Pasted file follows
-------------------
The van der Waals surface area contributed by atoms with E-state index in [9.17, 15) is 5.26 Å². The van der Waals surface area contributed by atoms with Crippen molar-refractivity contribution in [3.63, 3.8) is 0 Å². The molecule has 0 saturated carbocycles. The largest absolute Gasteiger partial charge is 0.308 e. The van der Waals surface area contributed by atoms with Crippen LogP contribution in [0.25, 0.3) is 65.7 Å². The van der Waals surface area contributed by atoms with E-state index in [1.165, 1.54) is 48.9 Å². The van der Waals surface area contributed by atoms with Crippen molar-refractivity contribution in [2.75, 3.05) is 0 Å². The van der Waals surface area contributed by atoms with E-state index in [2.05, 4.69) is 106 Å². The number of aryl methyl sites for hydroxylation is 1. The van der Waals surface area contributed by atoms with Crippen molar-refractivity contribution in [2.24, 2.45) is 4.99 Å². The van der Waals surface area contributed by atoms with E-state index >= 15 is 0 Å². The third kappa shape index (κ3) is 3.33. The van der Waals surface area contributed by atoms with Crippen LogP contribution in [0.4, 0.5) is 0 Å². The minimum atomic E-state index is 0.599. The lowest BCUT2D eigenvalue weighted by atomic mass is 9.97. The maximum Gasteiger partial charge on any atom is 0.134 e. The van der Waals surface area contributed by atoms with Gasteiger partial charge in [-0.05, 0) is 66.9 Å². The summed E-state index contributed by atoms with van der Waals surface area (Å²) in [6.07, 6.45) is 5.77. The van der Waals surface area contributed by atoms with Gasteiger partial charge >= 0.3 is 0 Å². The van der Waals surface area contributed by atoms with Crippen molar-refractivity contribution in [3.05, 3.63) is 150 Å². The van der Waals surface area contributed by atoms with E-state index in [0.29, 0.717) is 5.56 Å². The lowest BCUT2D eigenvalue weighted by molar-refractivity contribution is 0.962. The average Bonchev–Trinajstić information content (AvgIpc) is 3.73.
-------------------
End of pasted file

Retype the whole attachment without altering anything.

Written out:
The van der Waals surface area contributed by atoms with E-state index in [9.17, 15) is 5.26 Å². The van der Waals surface area contributed by atoms with Crippen molar-refractivity contribution in [3.63, 3.8) is 0 Å². The molecule has 0 saturated carbocycles. The largest absolute Gasteiger partial charge is 0.308 e. The van der Waals surface area contributed by atoms with Crippen LogP contribution in [0.25, 0.3) is 65.7 Å². The van der Waals surface area contributed by atoms with E-state index in [1.165, 1.54) is 48.9 Å². The van der Waals surface area contributed by atoms with Crippen molar-refractivity contribution in [2.75, 3.05) is 0 Å². The van der Waals surface area contributed by atoms with E-state index in [2.05, 4.69) is 106 Å². The number of aryl methyl sites for hydroxylation is 1. The van der Waals surface area contributed by atoms with Crippen molar-refractivity contribution in [2.24, 2.45) is 4.99 Å². The van der Waals surface area contributed by atoms with E-state index >= 15 is 0 Å². The third kappa shape index (κ3) is 3.33. The van der Waals surface area contributed by atoms with Crippen LogP contribution in [0.4, 0.5) is 0 Å². The minimum atomic E-state index is 0.599. The lowest BCUT2D eigenvalue weighted by atomic mass is 9.97. The maximum Gasteiger partial charge on any atom is 0.134 e. The van der Waals surface area contributed by atoms with Gasteiger partial charge in [-0.05, 0) is 66.9 Å². The summed E-state index contributed by atoms with van der Waals surface area (Å²) in [6.07, 6.45) is 5.77. The van der Waals surface area contributed by atoms with Gasteiger partial charge >= 0.3 is 0 Å². The van der Waals surface area contributed by atoms with Crippen molar-refractivity contribution in [3.05, 3.63) is 150 Å². The van der Waals surface area contributed by atoms with E-state index in [0.29, 0.717) is 5.56 Å². The lowest BCUT2D eigenvalue weighted by molar-refractivity contribution is 0.962. The average Bonchev–Trinajstić information content (AvgIpc) is 3.73.